Be Slow to Judge and Quick to Make Peace: What Pastors Can Learn from Doubting Thomas

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19 Know this, my beloved brothers: let every person be quick to hear, slow to speak, slow to anger; 20 for the anger of man does not produce the righteousness of God.
— James 1:19–20 —

In the Bible Thomas gets a bad rap. In the face of seeing Christ’s death on the cross and not seeing Christ’s resurrection, the apostle, who previously volunteered to die with Christ (John 11:16), is unable to believe. For a whole week this beloved follower of Christ is kept in the dark, and not until Jesus returns to the Upper Room does he believe. But when Thomas does believe—he offers one of the most illuminating testimonies of Christ’s identity: “My Lord and my God” (John 20:28).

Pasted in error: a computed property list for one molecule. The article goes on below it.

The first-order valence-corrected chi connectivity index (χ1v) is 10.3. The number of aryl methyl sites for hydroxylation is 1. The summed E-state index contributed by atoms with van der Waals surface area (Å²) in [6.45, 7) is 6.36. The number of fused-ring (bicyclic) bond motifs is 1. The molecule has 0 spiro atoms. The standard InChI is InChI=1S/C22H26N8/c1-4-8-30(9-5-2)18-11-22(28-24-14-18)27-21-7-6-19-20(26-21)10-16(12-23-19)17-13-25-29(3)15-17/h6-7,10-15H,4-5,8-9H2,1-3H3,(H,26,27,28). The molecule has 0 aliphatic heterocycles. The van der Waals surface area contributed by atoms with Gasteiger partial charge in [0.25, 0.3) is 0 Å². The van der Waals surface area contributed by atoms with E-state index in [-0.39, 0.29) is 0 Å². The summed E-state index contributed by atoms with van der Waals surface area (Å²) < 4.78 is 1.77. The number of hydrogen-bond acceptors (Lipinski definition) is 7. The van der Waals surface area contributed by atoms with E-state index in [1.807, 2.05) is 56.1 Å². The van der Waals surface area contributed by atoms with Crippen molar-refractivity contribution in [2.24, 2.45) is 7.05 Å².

There are many lessons we can draw from Thomas’s delayed faith, but one of the most important is that faith is based on evidence. The Christian faith is not a leap in the dark; it is based on the evidential history that Jesus rose from the grave, walked on the earth for forty days, so that he could teach his disciples about the kingdom of God (1 Cor. 15:1–8; Acts 1:1–8). In that time, Jesus revealed himself to 500 disciples at one time, before his ascended to heaven in the presence of his followers (Acts 1:9–11). In short, God granted to those who saw the resurrected Christ.